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Final Hearing - Witness Statement

(4 Posts)
JMKid Mon 18-Jul-16 06:35:02

No longer have a solicitor due to costs as I can't afford one anymore. Have to do all the paperwork myself for the final hearing which is final. But in terms of the witness statements, are there rules for how long/detailed etc? Any do/don't to writing them? Thanks.

maybelemonade Mon 18-Jul-16 20:18:28

Hi. Witness statements need to be short and to the point - in my experience (been through legal ordeal so hindsight has informed my opinion). The person needs to state who they are in relation to you, what incident / issue they witnessed with times and dates and their independent opinion of them. They also need to sign them otherwise not deemed to be admissible (I had emails from friends - cos we live in modern era, and I had to go back to them to ask for signed copies).
On a note - the judge has to agree to allow them in and apparently they / the other side can refuse. Don't know full grounds as I'm not legally trained - as I said only my experience.
The statements need to be with your papers.

Re getting them from the witness, I merely sent an email asking for a clean email (letter) with their thoughts on the issue you know they witnessed. I didn't - and don't think it's right to influence them in any way.

Organise a friend (who is good at looking at papers and is organised and is able to listen - a tall order as not only do you have to crudely evaluate your friends, their time constraints mean that maybe best one(s) are not available.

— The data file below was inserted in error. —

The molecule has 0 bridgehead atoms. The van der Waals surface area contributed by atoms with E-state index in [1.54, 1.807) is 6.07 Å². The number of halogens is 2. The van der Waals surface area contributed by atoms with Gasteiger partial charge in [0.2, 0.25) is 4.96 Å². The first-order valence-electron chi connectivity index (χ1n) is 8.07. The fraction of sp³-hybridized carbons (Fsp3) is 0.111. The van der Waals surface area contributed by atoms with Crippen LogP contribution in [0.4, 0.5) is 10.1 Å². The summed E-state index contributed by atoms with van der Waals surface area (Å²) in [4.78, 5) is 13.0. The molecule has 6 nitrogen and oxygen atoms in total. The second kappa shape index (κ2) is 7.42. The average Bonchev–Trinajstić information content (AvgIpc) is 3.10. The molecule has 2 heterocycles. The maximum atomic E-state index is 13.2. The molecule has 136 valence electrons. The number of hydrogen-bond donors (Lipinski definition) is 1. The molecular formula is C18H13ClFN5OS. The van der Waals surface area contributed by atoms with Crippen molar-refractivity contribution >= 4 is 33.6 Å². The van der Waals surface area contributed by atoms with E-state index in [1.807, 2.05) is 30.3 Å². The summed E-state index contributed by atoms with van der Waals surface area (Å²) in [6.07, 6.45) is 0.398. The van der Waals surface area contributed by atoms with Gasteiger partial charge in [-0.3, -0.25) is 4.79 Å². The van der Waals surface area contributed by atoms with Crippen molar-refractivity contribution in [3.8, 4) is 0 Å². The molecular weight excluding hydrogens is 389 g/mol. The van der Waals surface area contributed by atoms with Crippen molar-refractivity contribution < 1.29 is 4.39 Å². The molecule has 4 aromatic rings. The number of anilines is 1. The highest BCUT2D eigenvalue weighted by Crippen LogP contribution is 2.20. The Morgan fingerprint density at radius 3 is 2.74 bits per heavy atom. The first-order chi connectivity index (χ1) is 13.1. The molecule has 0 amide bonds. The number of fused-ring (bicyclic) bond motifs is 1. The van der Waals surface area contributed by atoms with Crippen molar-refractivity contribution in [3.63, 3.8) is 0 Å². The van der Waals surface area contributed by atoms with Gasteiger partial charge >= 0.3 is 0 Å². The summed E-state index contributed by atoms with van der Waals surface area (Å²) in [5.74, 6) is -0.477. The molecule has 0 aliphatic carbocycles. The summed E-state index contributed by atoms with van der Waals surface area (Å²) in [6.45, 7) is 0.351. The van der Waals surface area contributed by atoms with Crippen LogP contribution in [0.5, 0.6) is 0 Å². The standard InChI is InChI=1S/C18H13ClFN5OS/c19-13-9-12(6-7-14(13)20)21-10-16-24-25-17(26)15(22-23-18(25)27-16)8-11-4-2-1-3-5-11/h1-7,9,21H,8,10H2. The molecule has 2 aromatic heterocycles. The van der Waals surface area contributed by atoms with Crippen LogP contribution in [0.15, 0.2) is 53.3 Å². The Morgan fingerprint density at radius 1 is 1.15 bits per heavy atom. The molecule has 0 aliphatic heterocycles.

Be organised. Be brave. Be calm.

Good luck.

PinotPony Thu 21-Jul-16 19:17:28

The format must comply with Practice Direction 32 here-
https://www.justice.gov.uk/courts/procedure-rules/civil/rules/part32/pd_part32#19.1
All the info you need to run your own litigation is contained in the Civil Procedure Rules so worth having a good read.

traviata Fri 22-Jul-16 11:00:41

Is this for a final financial hearing on divorce?

If so, look at section 25 of the Matrimonial Causes Act 1973.
Follow it section by section, and present your witness statement in numbered paragraphs to match. You can start with a general paragraph or two about the marriage, dates, children, who lives where.

If it is a final hearing for a child arrangements order, do the same thing with reference to section 1 of the Children Act 1989.

In every case, type it out, number the paragraphs, start it with the date and your name and address (unless confidential) and end it with a statement of truth.

Remember - unless you need to set out in detail who said what (eg allegations of threats), try to avoid he said /she said stuff.
If you are relying on texts/emails, limit it to a few examples and print them out and attach them to the back of the statement.

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